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The Google Resume: How to Prepare for a Career and Land a Job at Apple, Microsoft, Google, or Any Top Tech Company by Gayle Laakmann Mcdowell
The Three Types of Cover Letter The Structure Five Traits of a Strong Cover Letter An A+ Cover Letter References Your Questions Answered Additional Resources Chapter 7: Interview Prep and Overview What Are Tech Companies Looking For? How to Prepare Working with Your Recruiter Communication and Behavior Special Interview Types After the Interview Your Questions Answered Additional Resources Chapter 8: Interview Questions General Advice Acing the Standard Questions Behavioral and Résumé Questions Estimation Questions Design Questions Brainteasers: Why Are Manhole Covers Round? Answering the Tough Questions Your Questions Answered Additional Resources Chapter 9: The Programming Interview How They Differ: Microsoft, Google, Amazon, and Apple How to Prepare Memory Usage Coding Questions Algorithm Questions: Five Ways to Create an Algorithm Object-Oriented Design Scalability Questions Testing Interviews Example Problems Your Questions Answered Additional Resources Chapter 10: Getting into Gaming The Culture: Is It All Fun and Games?
Design a TV remote for six-year-olds. 2. Design an ATM for the blind. 3. If you had an infinite amount of money, how would you design a bathroom? 4. Most people hate bank web sites. Design a web site for a new bank. 5. Design the heating/air-conditioning controls for a car. Assume that you’re designing from scratch: no one has ever seen a car’s air-conditioning/heating controls. Brainteasers: Why Are Manhole Covers Round? Once standard at Microsoft and many other companies, brainteasers have dropped in popularity substantially. Interviewers are instead encouraged to ask behavioral or skill-specific interview questions. Unfortunately, they still pop up from time to time, either because no one can decide exactly what a brainteaser is, or because some interviewers still feel that these questions are an effective way of measuring intelligence.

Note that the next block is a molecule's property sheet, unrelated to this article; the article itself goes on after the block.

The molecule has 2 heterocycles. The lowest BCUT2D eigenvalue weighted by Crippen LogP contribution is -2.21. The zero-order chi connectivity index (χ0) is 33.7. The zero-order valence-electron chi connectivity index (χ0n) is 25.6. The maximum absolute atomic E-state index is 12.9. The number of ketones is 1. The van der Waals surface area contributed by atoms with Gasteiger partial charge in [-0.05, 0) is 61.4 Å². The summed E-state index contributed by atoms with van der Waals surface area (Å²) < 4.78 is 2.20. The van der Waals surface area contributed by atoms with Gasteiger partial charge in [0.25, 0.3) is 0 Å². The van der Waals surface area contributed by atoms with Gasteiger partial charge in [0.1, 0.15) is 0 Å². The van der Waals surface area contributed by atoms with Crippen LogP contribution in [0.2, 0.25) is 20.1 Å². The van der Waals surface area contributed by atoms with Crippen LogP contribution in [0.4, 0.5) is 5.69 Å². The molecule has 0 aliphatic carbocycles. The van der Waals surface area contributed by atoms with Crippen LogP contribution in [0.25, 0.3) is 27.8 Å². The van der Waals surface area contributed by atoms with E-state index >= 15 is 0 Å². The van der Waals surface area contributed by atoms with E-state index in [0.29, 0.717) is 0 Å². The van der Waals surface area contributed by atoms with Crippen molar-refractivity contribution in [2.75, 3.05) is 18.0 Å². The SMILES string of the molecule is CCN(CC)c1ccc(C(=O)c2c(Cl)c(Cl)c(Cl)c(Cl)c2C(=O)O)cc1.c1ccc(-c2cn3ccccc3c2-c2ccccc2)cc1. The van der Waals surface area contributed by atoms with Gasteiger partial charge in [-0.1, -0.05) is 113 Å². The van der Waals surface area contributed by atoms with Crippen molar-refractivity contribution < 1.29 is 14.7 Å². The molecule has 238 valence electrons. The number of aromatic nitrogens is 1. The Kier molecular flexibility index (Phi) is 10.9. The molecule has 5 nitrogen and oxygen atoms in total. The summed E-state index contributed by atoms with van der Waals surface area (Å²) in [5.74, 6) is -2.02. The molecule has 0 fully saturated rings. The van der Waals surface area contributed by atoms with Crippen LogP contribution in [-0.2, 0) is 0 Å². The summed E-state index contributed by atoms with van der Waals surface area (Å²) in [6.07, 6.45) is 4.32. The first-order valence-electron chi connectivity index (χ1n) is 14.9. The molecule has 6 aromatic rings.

Are You Smart Enough to Work at Google?: Trick Questions, Zen-Like Riddles, Insanely Difficult Puzzles, and Other Devious Interviewing Techniques You ... Know to Get a Job Anywhere in the New Economy by William Poundstone
affirmative action, Albert Einstein, big-box store, Buckminster Fuller, car-free, cloud computing, creative destruction, en.wikipedia.org, full text search, hiring and firing, index card, Isaac Newton, Johannes Kepler, John von Neumann, lateral thinking, loss aversion, mental accounting, new economy, Paul Erdős, RAND corporation, random walk, Richard Feynman, rolodex, Rubik’s Cube, Silicon Valley, Silicon Valley startup, sorting algorithm, Steve Ballmer, Steve Jobs, The Spirit Level, Tony Hsieh, why are manhole covers round?, William Shockley: the traitorous eight
There is some evidence that candidates who get an enthusiastic thumbs-up from one interviewer perform better, on the average, than candidates who get merely favorable grades from all the interviewers. It’s like the candidate is an indie film: better to inspire passion in somebody than to try to please everybody. The flip side of this is that getting a single poor review isn’t so bad. The Obama Question Google’s interviewers are discouraged from asking the traditional brainteasers popular at other companies, like “Why are manhole covers round?” They’re also not supposed to test candidates’ knowledge with trivia questions like the following. ? Explain the significance of “dead beef.” Nor are they supposed to haze interviewees with cryptic demands like this one. ? There’s a latency problem in South Africa. Diagnose it. The case against these questions is that their pat answers aren’t informative and are too easily remembered.
Five Engineers and How Not to Think Like Them The Value of Keeping Things Simple The great physicist Richard Feynman once applied for a job at Microsoft (so runs the guaranteed-apocryphal story). “Well, well, Dr. Feynman,” the interviewer began. “We don’t get many Nobel Prize winners, even at Microsoft! But before we can hire you, there’s a slight formality. We need to ask you a question to test your creative reasoning ability. The question is, why are manhole covers round?” “That’s a ridiculous question,” Feynman said. “For one thing, not all covers are round. Some are square!” “But considering just the round ones, now,” the interviewer went on, “why are they round?” “Why are round manhole covers round?! Round covers are round by definition! It’s a tautology.” “Uh—right. If you’ll excuse me, Dr. Feynman, I’d like to consult with our human resources department.”